The sample used for these surveys is updated every ten years (this period may change marginally), and was last updated in 2014 and is called the Baseline Survey, which asks chosen households for details of their life, such as household size and access to water and sanitation.

 

The baseline survey of 2014 sampled 8,861 ‘units’ (meaning one “census enumeration block”, typically a village in rural areas or a mohalla, or neighbourhood, in urban areas) with about 2,000 people in rural areas and 600 to 800 in urban areas, and covered 1.7 million households and a population of about eight million. [2]

 

Notes

[1] About 30% of Indian population migrates every year for various reasons, according to the 2001 Census data on migration. We have considered the same proportion for 2011, as the latest data on migration has not been released.

[2] From an email communication with the office of the Registrar General Of India

(Waghmare is an analyst with IndiaSpend.)

This article was originally published on IndiaSpend.com, a data-driven and public-interest journalism non-profit.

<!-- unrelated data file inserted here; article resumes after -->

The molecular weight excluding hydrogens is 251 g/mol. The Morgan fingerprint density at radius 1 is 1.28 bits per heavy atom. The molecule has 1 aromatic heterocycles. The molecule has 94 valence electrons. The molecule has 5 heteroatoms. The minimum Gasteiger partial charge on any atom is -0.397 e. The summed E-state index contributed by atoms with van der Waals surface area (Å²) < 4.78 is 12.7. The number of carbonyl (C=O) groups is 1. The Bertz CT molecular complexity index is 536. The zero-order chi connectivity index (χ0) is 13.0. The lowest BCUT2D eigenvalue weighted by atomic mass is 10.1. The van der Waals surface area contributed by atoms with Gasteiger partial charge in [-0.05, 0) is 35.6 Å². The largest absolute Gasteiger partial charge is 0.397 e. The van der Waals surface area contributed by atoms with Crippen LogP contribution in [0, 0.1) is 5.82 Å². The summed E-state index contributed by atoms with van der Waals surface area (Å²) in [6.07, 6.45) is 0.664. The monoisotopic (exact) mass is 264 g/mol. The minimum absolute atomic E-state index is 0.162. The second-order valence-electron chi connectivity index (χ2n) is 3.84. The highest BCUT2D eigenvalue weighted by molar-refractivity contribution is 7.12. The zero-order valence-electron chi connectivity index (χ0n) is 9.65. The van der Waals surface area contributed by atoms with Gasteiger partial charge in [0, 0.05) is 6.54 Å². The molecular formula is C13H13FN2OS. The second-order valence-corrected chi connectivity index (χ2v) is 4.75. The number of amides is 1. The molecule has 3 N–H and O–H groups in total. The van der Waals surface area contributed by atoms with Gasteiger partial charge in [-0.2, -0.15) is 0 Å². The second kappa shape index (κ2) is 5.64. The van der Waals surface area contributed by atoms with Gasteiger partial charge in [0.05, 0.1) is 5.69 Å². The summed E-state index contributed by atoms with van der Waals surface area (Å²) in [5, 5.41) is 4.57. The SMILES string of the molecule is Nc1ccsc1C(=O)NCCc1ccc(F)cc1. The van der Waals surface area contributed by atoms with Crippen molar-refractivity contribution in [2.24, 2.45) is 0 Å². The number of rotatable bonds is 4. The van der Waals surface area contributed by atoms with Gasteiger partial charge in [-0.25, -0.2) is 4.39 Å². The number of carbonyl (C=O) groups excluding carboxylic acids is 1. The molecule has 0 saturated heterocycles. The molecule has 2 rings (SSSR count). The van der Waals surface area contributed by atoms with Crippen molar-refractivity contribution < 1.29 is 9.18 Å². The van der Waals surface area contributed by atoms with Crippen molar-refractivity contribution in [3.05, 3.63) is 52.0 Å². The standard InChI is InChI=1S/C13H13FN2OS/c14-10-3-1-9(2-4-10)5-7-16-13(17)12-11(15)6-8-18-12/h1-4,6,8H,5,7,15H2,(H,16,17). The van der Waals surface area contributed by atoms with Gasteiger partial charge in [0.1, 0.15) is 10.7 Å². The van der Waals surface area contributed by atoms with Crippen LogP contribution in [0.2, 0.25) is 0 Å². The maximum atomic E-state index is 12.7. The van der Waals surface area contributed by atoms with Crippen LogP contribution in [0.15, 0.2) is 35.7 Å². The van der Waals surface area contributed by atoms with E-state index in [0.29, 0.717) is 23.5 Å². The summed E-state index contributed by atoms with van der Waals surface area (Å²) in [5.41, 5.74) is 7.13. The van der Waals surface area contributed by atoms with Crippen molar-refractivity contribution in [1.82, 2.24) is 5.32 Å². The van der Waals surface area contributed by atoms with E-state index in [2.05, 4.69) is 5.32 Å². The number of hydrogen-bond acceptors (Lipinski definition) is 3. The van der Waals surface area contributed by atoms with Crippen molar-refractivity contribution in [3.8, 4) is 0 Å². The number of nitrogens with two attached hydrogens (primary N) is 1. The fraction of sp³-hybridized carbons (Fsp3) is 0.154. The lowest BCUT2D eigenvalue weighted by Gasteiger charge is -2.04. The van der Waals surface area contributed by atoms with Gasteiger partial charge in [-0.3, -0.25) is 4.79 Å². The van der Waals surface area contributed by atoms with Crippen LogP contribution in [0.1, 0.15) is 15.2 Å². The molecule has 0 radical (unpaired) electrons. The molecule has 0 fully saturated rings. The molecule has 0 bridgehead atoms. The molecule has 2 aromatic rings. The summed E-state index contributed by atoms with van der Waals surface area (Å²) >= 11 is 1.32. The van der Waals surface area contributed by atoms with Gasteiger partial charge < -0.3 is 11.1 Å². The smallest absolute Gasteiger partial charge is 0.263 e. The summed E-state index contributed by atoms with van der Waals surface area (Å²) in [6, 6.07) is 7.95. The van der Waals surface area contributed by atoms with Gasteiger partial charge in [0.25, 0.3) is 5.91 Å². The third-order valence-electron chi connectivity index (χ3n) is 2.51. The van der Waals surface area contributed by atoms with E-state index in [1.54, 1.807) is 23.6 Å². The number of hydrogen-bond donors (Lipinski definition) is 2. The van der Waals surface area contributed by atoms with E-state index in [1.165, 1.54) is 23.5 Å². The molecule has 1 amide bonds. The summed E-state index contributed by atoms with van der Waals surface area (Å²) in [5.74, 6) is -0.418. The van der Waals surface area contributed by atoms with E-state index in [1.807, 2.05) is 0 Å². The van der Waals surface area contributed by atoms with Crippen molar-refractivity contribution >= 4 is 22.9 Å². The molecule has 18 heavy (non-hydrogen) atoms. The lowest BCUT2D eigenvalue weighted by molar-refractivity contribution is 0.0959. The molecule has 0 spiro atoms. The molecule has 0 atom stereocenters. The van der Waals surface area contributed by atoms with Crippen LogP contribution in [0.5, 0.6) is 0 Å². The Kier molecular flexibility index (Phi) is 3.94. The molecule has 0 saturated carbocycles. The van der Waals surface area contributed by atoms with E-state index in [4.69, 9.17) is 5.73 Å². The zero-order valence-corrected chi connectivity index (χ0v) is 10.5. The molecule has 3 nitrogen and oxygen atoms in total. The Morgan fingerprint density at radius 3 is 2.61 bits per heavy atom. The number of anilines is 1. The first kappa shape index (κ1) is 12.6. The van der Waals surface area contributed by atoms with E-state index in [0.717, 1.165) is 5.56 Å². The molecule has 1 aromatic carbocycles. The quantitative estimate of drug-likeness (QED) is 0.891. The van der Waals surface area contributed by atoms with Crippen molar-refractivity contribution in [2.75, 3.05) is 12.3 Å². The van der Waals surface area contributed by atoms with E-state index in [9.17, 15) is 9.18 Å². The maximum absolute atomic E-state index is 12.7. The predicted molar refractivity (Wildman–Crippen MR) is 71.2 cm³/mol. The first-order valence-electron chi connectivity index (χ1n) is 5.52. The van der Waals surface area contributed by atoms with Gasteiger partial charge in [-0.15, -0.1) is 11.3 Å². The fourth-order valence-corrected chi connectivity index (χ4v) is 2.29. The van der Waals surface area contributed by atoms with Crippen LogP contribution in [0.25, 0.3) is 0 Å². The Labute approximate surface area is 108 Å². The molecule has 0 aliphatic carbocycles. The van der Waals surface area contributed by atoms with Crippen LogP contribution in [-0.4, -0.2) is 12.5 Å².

You must be to comment.

More from IndiaSpend

Similar Posts

By Youth Action Hub- India (Delhi)

By Guriya Mishra

By Saumya Jyotsna

Wondering what to write about?

Here are some topics to get you started

Share your details to download the report.









We promise not to spam or send irrelevant information.

Share your details to download the report.









We promise not to spam or send irrelevant information.

An ambassador and trained facilitator under Eco Femme (a social enterprise working towards menstrual health in south India), Sanjina is also an active member of the MHM Collective- India and Menstrual Health Alliance- India. She has conducted Menstrual Health sessions in multiple government schools adopted by Rotary District 3240 as part of their WinS project in rural Bengal. She has also delivered training of trainers on SRHR, gender, sexuality and Menstruation for Tomorrow’s Foundation, Vikramshila Education Resource Society, Nirdhan trust and Micro Finance, Tollygunj Women In Need, Paint It Red in Kolkata.

Now as an MH Fellow with YKA, she’s expanding her impressive scope of work further by launching a campaign to facilitate the process of ensuring better menstrual health and SRH services for women residing in correctional homes in West Bengal. The campaign will entail an independent study to take stalk of the present conditions of MHM in correctional homes across the state and use its findings to build public support and political will to take the necessary action.

Saurabh has been associated with YKA as a user and has consistently been writing on the issue MHM and its intersectionality with other issues in the society. Now as an MHM Fellow with YKA, he’s launched the Right to Period campaign, which aims to ensure proper execution of MHM guidelines in Delhi’s schools.